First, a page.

Russia, China oppose draft resolution to add new crossing point in Turkey, extend cross-border operations for year.
About 50,000 people are fleeing Syria‘s northwest region of Idlib to Turkey, its president has said, denouncing Muslim nations for not supporting his plan to resettle refugees in other parts of northern Syria.
Turkey currently hosts some 3.7 million Syrian refugees, the largest refugee population in the world, and fears another influx from the Idlib region, where up to three million Syrians live in the last significant opposition-held swathe of territory.
Syrian and Russian forces carry out regular air raids against targets in Idlib, which President Bashar al-Assad has promised to recapture, pushing more people towards the Turkish border.
“We already have four million people and now another 50,000 are coming and this may increase.”
He gave no details and did not say whether the Syrians had actually crossed into Turkey, which has built a wall along its 910-kilometre (570-mile) southern border since the outbreak of Syria’s eight-year conflict.
Erdogan is seeking international support for plans to settle one million Syrians in parts of northeast Syria, which Turkish forces and their Syrian opposition allies seized from the Kurdish YPG militia in a cross-border military operation in October.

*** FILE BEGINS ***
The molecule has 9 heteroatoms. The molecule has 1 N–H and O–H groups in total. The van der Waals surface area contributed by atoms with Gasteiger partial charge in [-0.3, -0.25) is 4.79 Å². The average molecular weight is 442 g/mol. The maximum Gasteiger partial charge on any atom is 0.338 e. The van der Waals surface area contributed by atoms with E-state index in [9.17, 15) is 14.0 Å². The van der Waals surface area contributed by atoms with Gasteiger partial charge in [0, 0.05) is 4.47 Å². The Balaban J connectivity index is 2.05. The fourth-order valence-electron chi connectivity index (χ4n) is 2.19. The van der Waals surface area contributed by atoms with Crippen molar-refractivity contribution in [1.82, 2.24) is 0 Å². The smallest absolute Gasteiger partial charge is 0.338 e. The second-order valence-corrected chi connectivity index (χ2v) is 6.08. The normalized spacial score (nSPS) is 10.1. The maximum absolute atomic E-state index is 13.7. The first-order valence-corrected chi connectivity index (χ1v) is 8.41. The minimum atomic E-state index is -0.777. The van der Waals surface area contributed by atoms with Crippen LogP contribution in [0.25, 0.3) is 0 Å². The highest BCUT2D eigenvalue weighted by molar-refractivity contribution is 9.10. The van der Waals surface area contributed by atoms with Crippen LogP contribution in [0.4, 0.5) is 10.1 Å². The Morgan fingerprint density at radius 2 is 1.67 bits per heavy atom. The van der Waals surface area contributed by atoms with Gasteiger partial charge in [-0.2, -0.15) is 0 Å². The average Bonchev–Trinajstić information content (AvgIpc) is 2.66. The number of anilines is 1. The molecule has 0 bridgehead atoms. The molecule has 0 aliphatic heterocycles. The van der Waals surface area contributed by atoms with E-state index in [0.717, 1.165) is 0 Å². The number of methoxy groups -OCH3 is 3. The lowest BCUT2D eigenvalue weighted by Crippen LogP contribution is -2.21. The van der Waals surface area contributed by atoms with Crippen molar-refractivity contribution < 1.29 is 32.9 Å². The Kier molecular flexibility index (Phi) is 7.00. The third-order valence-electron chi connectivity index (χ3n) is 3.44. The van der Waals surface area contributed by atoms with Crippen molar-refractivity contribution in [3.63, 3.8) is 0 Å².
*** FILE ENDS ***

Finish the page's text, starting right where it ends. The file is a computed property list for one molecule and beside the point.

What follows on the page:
Ankara has received little public backing for the plan and Erdogan said world powers, including Muslim nations, were more concerned about sending arms to Syria than about supporting a Turkish “safe zone”.
“Is the Muslim world that poor? Why don’t they support this?” he said. “Even if they just gave their alms, there would no poverty here, no have-nots.”
“They provide no support when we call on them to form a safe zone, but when it comes to weapons, the arms come,” he said.
In its third offensive into northern Syria in three years, Turkey seized a 120km (75-mile) stretch of border territory two months ago from the YPG, which had spearheaded the fight against the Islamic State of Iraq and the Levant (ISIL or ISIS) armed group with American support.
Washington’s backing for the YPG has infuriated Turkey, which considers it a “terrorist” group because of its links to Kurdistan Workers’ Party (PKK) fighters, who have waged an armed uprising in southeast Turkey in which thousands of people have been killed.